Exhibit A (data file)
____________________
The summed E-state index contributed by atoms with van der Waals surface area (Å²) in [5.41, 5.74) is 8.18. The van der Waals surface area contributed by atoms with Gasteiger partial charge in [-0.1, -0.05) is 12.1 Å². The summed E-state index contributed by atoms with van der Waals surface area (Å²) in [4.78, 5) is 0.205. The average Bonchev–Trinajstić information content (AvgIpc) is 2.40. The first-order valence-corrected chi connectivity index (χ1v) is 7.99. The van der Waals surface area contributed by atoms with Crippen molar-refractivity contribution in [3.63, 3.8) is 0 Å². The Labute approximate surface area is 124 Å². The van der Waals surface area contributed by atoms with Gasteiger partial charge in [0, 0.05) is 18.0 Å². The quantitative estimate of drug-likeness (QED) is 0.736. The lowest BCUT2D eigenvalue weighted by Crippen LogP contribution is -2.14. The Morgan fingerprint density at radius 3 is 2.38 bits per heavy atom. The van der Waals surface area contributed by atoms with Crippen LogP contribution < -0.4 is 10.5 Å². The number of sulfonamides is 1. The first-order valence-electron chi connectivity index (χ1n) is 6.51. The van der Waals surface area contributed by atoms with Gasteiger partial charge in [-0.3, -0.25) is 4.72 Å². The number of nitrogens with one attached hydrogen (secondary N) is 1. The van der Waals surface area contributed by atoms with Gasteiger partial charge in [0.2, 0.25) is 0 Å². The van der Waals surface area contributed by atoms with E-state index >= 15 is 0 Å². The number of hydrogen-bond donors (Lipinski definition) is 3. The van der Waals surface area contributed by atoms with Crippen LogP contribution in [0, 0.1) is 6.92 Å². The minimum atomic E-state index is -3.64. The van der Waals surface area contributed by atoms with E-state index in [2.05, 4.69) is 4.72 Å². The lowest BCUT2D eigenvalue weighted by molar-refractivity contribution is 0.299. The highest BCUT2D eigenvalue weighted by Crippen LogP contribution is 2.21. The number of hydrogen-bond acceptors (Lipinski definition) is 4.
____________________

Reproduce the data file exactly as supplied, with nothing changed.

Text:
The summed E-state index contributed by atoms with van der Waals surface area (Å²) in [5.41, 5.74) is 8.18. The van der Waals surface area contributed by atoms with Gasteiger partial charge in [-0.1, -0.05) is 12.1 Å². The summed E-state index contributed by atoms with van der Waals surface area (Å²) in [4.78, 5) is 0.205. The average Bonchev–Trinajstić information content (AvgIpc) is 2.40. The first-order valence-corrected chi connectivity index (χ1v) is 7.99. The van der Waals surface area contributed by atoms with Crippen molar-refractivity contribution in [3.63, 3.8) is 0 Å². The Labute approximate surface area is 124 Å². The van der Waals surface area contributed by atoms with Gasteiger partial charge in [0, 0.05) is 18.0 Å². The quantitative estimate of drug-likeness (QED) is 0.736. The lowest BCUT2D eigenvalue weighted by Crippen LogP contribution is -2.14. The Morgan fingerprint density at radius 3 is 2.38 bits per heavy atom. The van der Waals surface area contributed by atoms with Crippen LogP contribution < -0.4 is 10.5 Å². The number of sulfonamides is 1. The first-order valence-electron chi connectivity index (χ1n) is 6.51. The van der Waals surface area contributed by atoms with Gasteiger partial charge in [-0.3, -0.25) is 4.72 Å². The number of nitrogens with one attached hydrogen (secondary N) is 1. The van der Waals surface area contributed by atoms with Gasteiger partial charge in [0.2, 0.25) is 0 Å². The van der Waals surface area contributed by atoms with E-state index >= 15 is 0 Å². The number of hydrogen-bond donors (Lipinski definition) is 3. The van der Waals surface area contributed by atoms with Crippen LogP contribution in [0, 0.1) is 6.92 Å². The minimum atomic E-state index is -3.64. The van der Waals surface area contributed by atoms with E-state index in [2.05, 4.69) is 4.72 Å². The lowest BCUT2D eigenvalue weighted by molar-refractivity contribution is 0.299. The highest BCUT2D eigenvalue weighted by Crippen LogP contribution is 2.21. The number of hydrogen-bond acceptors (Lipinski definition) is 4.